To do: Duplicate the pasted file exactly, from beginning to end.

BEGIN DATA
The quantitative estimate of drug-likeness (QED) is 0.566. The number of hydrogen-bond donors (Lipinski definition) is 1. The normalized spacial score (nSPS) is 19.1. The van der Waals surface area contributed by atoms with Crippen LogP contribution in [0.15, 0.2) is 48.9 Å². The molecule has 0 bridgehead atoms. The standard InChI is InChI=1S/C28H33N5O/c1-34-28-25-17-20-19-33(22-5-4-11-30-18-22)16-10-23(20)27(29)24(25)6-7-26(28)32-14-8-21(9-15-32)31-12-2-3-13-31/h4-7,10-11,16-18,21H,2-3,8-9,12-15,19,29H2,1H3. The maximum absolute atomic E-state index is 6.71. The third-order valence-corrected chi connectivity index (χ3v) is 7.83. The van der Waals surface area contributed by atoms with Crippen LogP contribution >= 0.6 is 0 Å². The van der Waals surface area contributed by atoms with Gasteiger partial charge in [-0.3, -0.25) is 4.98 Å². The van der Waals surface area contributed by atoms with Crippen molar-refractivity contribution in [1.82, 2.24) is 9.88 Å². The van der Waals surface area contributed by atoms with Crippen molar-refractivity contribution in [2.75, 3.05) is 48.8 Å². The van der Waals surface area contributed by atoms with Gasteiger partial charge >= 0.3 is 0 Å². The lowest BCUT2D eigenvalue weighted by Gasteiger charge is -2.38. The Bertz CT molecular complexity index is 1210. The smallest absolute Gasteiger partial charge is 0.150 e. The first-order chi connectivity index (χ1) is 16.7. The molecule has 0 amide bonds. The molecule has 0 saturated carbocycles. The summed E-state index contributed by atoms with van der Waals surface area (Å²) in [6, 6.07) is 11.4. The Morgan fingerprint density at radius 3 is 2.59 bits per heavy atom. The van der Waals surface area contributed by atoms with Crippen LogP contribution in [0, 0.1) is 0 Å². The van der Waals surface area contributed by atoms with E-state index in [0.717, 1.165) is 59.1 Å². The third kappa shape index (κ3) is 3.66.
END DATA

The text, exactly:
The quantitative estimate of drug-likeness (QED) is 0.566. The number of hydrogen-bond donors (Lipinski definition) is 1. The normalized spacial score (nSPS) is 19.1. The van der Waals surface area contributed by atoms with Crippen LogP contribution in [0.15, 0.2) is 48.9 Å². The molecule has 0 bridgehead atoms. The standard InChI is InChI=1S/C28H33N5O/c1-34-28-25-17-20-19-33(22-5-4-11-30-18-22)16-10-23(20)27(29)24(25)6-7-26(28)32-14-8-21(9-15-32)31-12-2-3-13-31/h4-7,10-11,16-18,21H,2-3,8-9,12-15,19,29H2,1H3. The maximum absolute atomic E-state index is 6.71. The third-order valence-corrected chi connectivity index (χ3v) is 7.83. The van der Waals surface area contributed by atoms with Crippen LogP contribution >= 0.6 is 0 Å². The van der Waals surface area contributed by atoms with Gasteiger partial charge in [-0.3, -0.25) is 4.98 Å². The van der Waals surface area contributed by atoms with Crippen molar-refractivity contribution in [1.82, 2.24) is 9.88 Å². The van der Waals surface area contributed by atoms with Crippen molar-refractivity contribution in [2.75, 3.05) is 48.8 Å². The van der Waals surface area contributed by atoms with Gasteiger partial charge >= 0.3 is 0 Å². The lowest BCUT2D eigenvalue weighted by Gasteiger charge is -2.38. The Bertz CT molecular complexity index is 1210. The smallest absolute Gasteiger partial charge is 0.150 e. The first-order chi connectivity index (χ1) is 16.7. The molecule has 0 amide bonds. The molecule has 0 saturated carbocycles. The summed E-state index contributed by atoms with van der Waals surface area (Å²) in [6, 6.07) is 11.4. The Morgan fingerprint density at radius 3 is 2.59 bits per heavy atom. The van der Waals surface area contributed by atoms with Crippen LogP contribution in [0, 0.1) is 0 Å². The van der Waals surface area contributed by atoms with E-state index in [0.717, 1.165) is 59.1 Å². The third kappa shape index (κ3) is 3.66.